Adjusting historical amounts for inflation requires the use of inflation index values published by statistical collection agencies such as the Office of National Statistics.
The formula to adjust a historical nominal amount for inflation is:
[Real Amount] = [Nominal Amount] * ( [Later Period Index Value] / [Earlier Period Index Value] )
There are several ways of describing the value of an item:
- Nominal Amount – the amount that was actually paid for an item when it was purchased.
- Real Amount – the inflation-adjusted amount paid for an item, what it would cost using today’s money.
What is inflation?
Inflation represents the reduction over time of the purchasing power of a unit of currency.
In other words, a dollar from the past used to purchase a larger quantity of goods than a dollar from today.
Why adjust for inflation?
People are prone to remembering prices in the past being lower than they are today. Adjusting prices for inflation allows us to compare amounts across different time periods using a common basis. Only then can we assess whether things have gotten more (or less) expensive.
The battery box that powers my kid’s Lego train recently died. Was the replacement part more or less expensive today than it had been 40 years ago?
In 1978 a Lego model train battery box cost £1.35.
In 2018 the equivalent part cost £11.99.
I looked up the Office of National Statistic’s Retail Price Index values for 1978 and 2016 (the most recently published figure available at the time of writing). I then plugged those values into the inflation adjustment formula.
Real Amount = [£1.35] * ( 258.56 / 43.11 ) = £8.09
Today’s price of £11.99 is greater than the inflation-adjusted historical amount of £8.09.
Therefore we can conclude that the price of this item has increased at a faster rate than inflation.
Real economists adjust for inflation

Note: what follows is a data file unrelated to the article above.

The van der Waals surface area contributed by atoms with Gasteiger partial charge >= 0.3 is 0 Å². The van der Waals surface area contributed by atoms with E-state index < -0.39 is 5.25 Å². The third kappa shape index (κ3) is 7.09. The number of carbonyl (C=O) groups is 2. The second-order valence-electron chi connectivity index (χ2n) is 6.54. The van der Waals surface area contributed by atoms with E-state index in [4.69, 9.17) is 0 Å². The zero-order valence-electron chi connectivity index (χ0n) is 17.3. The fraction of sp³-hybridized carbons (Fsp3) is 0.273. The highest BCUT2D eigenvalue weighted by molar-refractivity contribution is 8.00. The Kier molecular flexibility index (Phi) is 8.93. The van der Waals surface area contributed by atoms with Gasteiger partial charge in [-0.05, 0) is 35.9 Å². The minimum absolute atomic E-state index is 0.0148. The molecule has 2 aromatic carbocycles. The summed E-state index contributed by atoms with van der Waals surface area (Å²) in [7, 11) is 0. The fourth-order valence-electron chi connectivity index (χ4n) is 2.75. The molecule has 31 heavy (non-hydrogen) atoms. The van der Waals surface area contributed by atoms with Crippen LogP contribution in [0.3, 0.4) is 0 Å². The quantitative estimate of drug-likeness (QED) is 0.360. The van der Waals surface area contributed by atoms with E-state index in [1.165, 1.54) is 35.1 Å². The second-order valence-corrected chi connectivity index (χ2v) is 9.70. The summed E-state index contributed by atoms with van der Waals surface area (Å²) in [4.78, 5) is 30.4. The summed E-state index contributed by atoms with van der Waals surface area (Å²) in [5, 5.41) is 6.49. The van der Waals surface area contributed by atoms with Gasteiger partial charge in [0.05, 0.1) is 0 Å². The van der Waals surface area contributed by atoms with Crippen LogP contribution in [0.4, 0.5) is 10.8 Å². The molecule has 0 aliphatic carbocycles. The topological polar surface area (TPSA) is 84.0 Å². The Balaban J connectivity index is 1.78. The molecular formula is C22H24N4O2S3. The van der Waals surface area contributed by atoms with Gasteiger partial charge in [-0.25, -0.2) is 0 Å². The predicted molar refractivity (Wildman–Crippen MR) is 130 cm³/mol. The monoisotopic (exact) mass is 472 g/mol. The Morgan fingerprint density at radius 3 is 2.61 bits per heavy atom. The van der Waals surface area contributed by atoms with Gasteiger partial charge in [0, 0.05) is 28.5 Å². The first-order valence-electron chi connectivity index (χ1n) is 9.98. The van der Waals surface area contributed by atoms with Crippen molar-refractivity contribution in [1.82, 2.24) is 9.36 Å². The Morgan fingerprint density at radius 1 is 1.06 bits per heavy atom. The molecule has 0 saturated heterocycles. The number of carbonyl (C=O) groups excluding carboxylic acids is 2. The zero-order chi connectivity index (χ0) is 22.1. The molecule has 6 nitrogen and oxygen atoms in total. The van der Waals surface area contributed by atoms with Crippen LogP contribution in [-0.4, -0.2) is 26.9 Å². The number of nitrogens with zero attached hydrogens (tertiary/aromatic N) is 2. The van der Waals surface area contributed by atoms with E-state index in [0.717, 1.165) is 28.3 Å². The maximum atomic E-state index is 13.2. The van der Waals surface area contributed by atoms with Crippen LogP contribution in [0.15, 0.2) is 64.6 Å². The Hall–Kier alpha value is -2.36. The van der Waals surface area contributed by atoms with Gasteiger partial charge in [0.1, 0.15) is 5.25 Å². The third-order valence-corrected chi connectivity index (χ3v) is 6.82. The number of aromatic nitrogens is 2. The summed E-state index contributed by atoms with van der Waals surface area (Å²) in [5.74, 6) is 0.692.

Any good comparative analysis of financial values across time periods will always adjust values for inflation. Failing to do so distorts the facts and tells an incorrect story.
Consider the two charts below. The Department of Education recently issued a report highlighting that university graduates typically earn more than non-graduates. On the left is a chart displaying the median earnings in nominal amounts. On the right is a chart displaying those same median earnings, but this time as inflation-adjusted real amounts.
Both charts highlight the earnings difference. The trend lines on both charts finish at identical points.
Now compare the direction of the lines between the charts.
The nominal values chart happily shows earnings increase over time. It tells the story that investing in yourself by completing university will result in higher earnings that increase over time.
The real values chart tells a very different story. What jumps out is the fact that inflation-adjusted earnings have been falling over the last 10 years, at a faster rate for graduates than non-graduates!
While it is still true that graduates earn higher incomes than non-graduates, the context for the invest in yourself decision has changed. Would you be as likely to take on lots of student debt if you knew your standard of living (funded by real wages) would fall rather than rise?
Whenever you see period-on-period comparisons or time series trends presented, always “trust, but verify” that the figures being discussed are using real and not nominal values. If they do not then critically assess the conclusions being drawn.
- Validate your trends, forecasts, and projections to ensure you are accounting for inflation.
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